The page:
Three Caribbean countries are to take part in a three-year project titled Congregation Taking Action Against NCDs (CONTACT), to significantly reduce lifestyle illnesses. Being implemented under the Caribbean Institute for Health Research (CAIHR) in Jamaica, Guyana and Dominica, the project will see partnerships being developed with places of worship (PoWs), for the dissemination of crucial health messages to tackle diabetes, high blood pressure and other related diseases.The Caribbean has the worst epidemic of NCDs in the Americas, which cause more than 60 per cent of deaths in the region. In Jamaica, the diseases are responsible for most premature deaths, with high blood pressure affecting 25 per cent of the population.CONTACT has developed a “new approach” to train church members as Health Advocates (HAs) for their congregations and communities, where they will promote physical activity, healthy food choices and patient care, with the aim of increasing the reach of health services, thereby reducing deaths.“NCDs negatively affect national development, contributing to the rise in healthcare cost and low productivity,” stated Minister of Health, Dr. the Hon. Christopher Tufton, at the launch of the project, held recently at the University of the West Indies Regional Headquarters, in St. Andrew.The Minister said that the church has credibility, which can assist health campaigns, and the initiative is part of efforts that “we embrace, because we believe it is absolutely critical as part of the growth agenda to promote healthier lifestyles”.Lead Investigator of the Jamaica segment of CONTACT, Professor of Epidemiology at the CAIHR, Rainford Wilks, says places of worship are legitimate community assets to which people turn for help, and leveraging their influence in the campaign against NCDs can be a major boost.The Professor adds that the congregations, as “trusted community assets”, will be providing information, advice and health monitoring for “early intervention”, to increase health literacy, enabling individuals to have the capacity to improve their health, so that there can be a reduction in the need for treatment of NCDs and complications.Communities selected for the project are Norman Gardens and Olympic Gardens in Kingston and St. Andrew; Yallahs, St. Thomas; and Riversdale, St. Catherine.Fifteen PoWs will begin collaboration for the CONTACT this month, working closely with nearby health centres.Advisor for Health Systems and Services at the Pan American Health Organization (PAHO)/World Health Organization (WHO), Dr. Hedwig Goede, describes the project as the beginning of the “start of an outstanding collaborative effort in the fight against NCDs”.“This is about behaviour change for these lifestyle diseases. This initiative looks at enhancing the existing health services, by utilising the strength and assets of communities to promote health, and to reach the poorest in a cost-effective way,” she tells JIS News.The PAHO/WHO Advisor adds that the project is “very unique” and a great resource to use for the development of health, as there is a firm relationship between religion, and mental and physical health.Dr. Goede says the magnitude of rampant NCDs in the region indicates that “none of us can do it alone. Together we can generate synergies to tackle this complex epidemic”.According to a WHO 2010 survey, the five major risk factors contributing to the prevalence of NCDs in Jamaica are obesity, unhealthy diet, physical inactivity, smoking, and alcohol consumption.Under the supervision of experienced nurses, the HAs will facilitate self-management for persons who have the diseases, such as foot care for diabetics, and ways to detect early signs of NCDs.Findings from the CONTACT will provide a model for community-based intervention to meet the strategic targets in the University of the West Indies, Mona, Epidemiology Research Unit’s NCD Action Plans. The project has received the endorsement of both the Jamaica Umbrella Group of Churches (JUGC), and the Jamaica Council of Churches (JCC).Describing the initiative as “bold”, Communications Officer at the JCC, Marsha Nathalee Martin, says the findings will make “significant contribution to our joint response in treating persons who have developed the illnesses as well as preventing new cases”. The project is supported by researchers from the King’s College, London; the UWI; University of Guyana; New York University School of Medicine; and Ross University, Dominica.Funding is provided by the United Kingdom (UK)-based Department for International Development (DFID), the Economic and Social Research Council (ESRC), the Medical Research Council (MRC) and the Welcome Trust (WT).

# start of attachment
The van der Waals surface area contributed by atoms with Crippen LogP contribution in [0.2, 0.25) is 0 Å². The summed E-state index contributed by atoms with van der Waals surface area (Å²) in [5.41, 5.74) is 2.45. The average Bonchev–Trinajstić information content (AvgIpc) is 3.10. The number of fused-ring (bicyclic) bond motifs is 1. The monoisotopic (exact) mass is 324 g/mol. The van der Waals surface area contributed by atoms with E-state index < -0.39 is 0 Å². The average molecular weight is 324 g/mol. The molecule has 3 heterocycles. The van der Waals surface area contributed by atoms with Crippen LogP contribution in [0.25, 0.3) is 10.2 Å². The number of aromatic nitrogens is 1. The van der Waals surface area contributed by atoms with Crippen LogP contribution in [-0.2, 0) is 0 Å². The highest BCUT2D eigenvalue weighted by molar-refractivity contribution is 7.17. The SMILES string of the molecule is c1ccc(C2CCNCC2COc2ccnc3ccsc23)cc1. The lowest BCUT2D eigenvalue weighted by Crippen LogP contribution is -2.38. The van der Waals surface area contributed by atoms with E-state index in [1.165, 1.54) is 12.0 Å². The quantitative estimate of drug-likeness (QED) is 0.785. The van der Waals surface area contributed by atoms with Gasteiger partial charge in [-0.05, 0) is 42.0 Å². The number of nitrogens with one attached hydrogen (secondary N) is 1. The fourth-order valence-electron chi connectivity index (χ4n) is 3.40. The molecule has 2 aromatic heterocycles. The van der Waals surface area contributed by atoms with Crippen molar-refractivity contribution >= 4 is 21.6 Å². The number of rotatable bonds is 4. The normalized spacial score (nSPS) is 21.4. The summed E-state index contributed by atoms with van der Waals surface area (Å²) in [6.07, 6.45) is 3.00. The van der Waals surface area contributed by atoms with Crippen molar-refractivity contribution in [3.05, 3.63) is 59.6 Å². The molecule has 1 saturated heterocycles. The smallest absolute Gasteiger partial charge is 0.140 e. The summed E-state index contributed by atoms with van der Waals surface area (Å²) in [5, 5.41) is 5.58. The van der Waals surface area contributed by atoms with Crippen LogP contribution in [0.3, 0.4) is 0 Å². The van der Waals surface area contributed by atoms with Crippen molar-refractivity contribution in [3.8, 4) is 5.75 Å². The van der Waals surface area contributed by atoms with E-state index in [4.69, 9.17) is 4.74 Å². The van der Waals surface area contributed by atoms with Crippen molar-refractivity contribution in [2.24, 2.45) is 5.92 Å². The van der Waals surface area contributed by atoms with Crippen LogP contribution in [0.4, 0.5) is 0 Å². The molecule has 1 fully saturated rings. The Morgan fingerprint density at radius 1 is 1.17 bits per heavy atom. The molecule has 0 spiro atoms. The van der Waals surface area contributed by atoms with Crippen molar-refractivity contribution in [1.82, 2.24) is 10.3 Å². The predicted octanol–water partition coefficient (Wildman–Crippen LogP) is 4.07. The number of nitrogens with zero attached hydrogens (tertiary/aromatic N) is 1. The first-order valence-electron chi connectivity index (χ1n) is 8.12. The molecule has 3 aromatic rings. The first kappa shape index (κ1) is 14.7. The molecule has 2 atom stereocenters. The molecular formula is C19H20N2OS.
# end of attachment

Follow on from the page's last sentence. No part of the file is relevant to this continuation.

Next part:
zoomIllustration. Image Courtesy: Pixabay under CC0 Creative Commons license Service withdrawals and new tariffs sent Asia to West Coast North America container spot freight rates into hyper-drive from the end of July, but there could be a sting in the tail, according to the latest report by shipping consultancy Drewry.The Transpacific trade, the world’s largest deep-sea market, is currently the most unpredictable container trade which is once again a money printing factory for carriers. By the end of July, following earlier service suspensions ships were full, cargo was being rolled and carriers’ coffers were quickly filling up again.Drewry explained that the sudden cargo rush was attributed to US President Donald Trump’s imposition of new tariffs on a whole range of Chinese goods, which came into effect on September 24 and spurred American importers to bring forward supplies.“Unlike earlier rounds of trade tariffs from Washington, the list this time has a more visible impact on the US-China container trade as it includes more containerised consumer goods. Nonetheless, the rush to beat the September 24 deadline appears to have been slower than earlier anecdotal reports initially suggested.”Container shipments from Asia to the US increased in 3Q18 by 5% year-on-year to all coasts, but nothing like at the rate seen in 1Q18 ahead of the first tariff lists when annual growth was about 13%. For Asia to US West Coast specifically, volumes increased at a much slower rate than seen on both the East and Gulf coasts, rising by 2.5% year-on-year in 3Q18.“Reasons for the smaller than expected peak season spike could be that importers were already in possession of more stock following the earlier cargo stampede, and/or were less fearful of the impact the new tariffs would have due to a devaluation of the Chinese currency that almost matched the 10% hike in duties.”With US tariffs slated to be increased to 25% on January 1, 2019 “there is clearly scope for yet another artificially stimulated shipping season in November and early December.” However, Drewry said that there won’t be much left in the system for the early months of next year when carriers will depend on having a strong market to support negotiations for annual contracts, generally to be signed for May 1.“The extraordinary situation that the tariffs have created means that it is very difficult to pin down the underlying demand that exists in the Transpacific. Our rolling 12-month average suggests that it is fairly weak even with the stimulus provided by President Trump’s foreign policy.”“It would seem that carriers are banking on a prolonged cargo boom in the Transpacific,” Drewry said, adding that Maersk Line is reportedly about to phase two ships of 17,800 TEU into the 2M TP6/Pearl service serving Los Angeles exclusively that presently deploys 6 x 13,000 TEU units.“How long those ships, and indeed other smaller units, remain in the trade is an open question and will largely be decided by geo-politics over the coming months.”